It is hard to disagree with the conclusion drawn by National Review editor Rich Lowry in this piece that extremists in Egypt called Islamists are conducting a pogrom against the Coptic Orthodox Church there.
Indeed, the Copts, who have been around Egypt since several centuries before the Prophet Muhammad even introduced the world to Islam -- and who make up roughly six percent of the Egyptian population -- have been oppressed there for a long time. But rarely has it been this bad. And "this bad" is terrible and an outrage.
In fact, the 2013 annual report of the U.S. Commission on International Religious Freedom, issued even before the recent fall of the Morsi/Muslim Brotherhood government, said this: ". . .during a February 2013 visit to Egypt, USCIRF found that the Egyptian government continued to engage in and tolerate systematic, ongoing, and egregious violations of freedom of thought, conscience and religion or belief. . . .Coptic Orthodox Christians, and their property, continued to experience sustained attacks. In many cases, the government failed or was slow to protect religious minorities from violence."
All of that is true and all of it is disastrous and now it's even worse.
At the same time, I'm intrigued by the way many American Christians who would identify themselves as evangelical or conservative are defending the Coptic Christian Church despite their differences in theology -- differences that almost certainly would make those American Christians harsh critics of the Copts if the Copts were located in the U.S.
That's because Coptic Christians are monophysites, meaning they believe that Jesus Christ has a single nature. Traditional Christianity, by contrast, holds that Christ has two natures in that he is both fully human and fully divine. This two-natures idea of a "hypostatic union," as it's called, goes back at least to the Council of Chalcedon in 451 C.E. Nonetheless, the Copts have held to their monophysite theology.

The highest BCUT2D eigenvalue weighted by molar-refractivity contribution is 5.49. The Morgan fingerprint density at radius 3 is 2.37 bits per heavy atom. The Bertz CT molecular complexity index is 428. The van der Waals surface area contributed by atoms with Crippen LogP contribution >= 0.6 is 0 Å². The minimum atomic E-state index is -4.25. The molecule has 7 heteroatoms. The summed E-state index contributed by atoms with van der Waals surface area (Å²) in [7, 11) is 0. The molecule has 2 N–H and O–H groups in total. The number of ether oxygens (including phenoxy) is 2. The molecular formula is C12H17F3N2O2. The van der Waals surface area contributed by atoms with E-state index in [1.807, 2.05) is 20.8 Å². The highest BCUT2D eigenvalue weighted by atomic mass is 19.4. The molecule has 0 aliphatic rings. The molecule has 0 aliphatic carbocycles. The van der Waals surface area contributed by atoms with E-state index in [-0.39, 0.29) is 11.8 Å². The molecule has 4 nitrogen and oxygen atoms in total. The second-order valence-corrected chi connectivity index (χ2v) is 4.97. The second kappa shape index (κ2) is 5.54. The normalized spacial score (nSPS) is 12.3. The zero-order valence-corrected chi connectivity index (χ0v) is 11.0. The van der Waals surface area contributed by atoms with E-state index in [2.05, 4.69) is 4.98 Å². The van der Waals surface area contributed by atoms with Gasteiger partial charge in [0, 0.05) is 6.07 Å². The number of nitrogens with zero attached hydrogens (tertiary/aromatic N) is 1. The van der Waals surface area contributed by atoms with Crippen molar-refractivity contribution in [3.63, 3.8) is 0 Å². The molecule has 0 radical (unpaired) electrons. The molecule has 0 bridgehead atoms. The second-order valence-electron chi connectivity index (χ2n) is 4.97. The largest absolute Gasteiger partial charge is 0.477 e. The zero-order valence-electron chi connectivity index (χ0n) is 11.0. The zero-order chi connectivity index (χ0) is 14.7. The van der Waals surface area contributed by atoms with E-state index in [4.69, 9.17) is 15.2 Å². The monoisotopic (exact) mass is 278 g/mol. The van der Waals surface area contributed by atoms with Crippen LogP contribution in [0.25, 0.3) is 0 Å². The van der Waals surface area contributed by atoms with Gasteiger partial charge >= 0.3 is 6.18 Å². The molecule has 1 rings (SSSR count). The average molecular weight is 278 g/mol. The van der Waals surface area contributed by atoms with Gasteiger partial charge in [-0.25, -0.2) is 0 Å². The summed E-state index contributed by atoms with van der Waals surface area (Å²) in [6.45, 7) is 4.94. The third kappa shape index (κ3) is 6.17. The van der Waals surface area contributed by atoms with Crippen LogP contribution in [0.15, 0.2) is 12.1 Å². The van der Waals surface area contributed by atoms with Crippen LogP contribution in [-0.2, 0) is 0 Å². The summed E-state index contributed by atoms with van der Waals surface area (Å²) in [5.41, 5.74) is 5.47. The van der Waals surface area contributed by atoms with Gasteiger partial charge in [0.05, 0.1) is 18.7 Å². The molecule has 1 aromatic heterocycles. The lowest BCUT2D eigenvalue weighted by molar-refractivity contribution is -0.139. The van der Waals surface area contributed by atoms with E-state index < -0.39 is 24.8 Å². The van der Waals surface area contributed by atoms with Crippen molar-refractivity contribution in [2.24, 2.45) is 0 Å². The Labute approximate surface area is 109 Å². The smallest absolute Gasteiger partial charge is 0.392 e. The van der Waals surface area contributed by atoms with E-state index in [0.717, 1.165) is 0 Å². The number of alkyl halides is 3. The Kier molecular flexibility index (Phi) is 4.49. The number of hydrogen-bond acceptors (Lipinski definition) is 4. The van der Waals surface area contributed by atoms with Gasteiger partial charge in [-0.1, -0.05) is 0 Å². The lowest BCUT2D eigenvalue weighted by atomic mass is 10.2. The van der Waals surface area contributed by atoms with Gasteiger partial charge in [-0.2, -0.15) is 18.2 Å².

In some ways I suppose this is a bit like someone attacking a brother or sister with whom you have all kinds of internal family arguments. Those arguments may not be settled and they may be real and painful, but if someone attacks your family member you set all that aside and come to his or her defense.
Which is much better than telling the Copts they are heretics and deserve their fate.
Speaking of American Christians who would call themselves conservative, Baptist Press managed to do this lengthy story about Christians in Egypt's current turmoil without once mentioning the Coptic Church. That's some delicate dancing.
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OF WAR, NATIONS AND RELIGIONS
Want a little help understanding the nations and religions of the Middle East and, more broadly, the old Ottoman Empire. This essay should help. It also explains why the future for Christians in the geographic birthplace of Christianity isn't too bright.
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P.S.: My latest National Catholic Reporter column now is online. To read it, click here.
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ANOTHER P.S.: Earlier this week here on the blog I wrote about plans for reuse of the Saint Paul School of Theology campus on Truman Road in Kansas City. Yesterday that seminary's president, Myron McCoy, announced that he would be leaving the school in the summer of 2014.
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A THIRD P.S.: My latest Presbyterian Outlook column now is online. To read it, click here.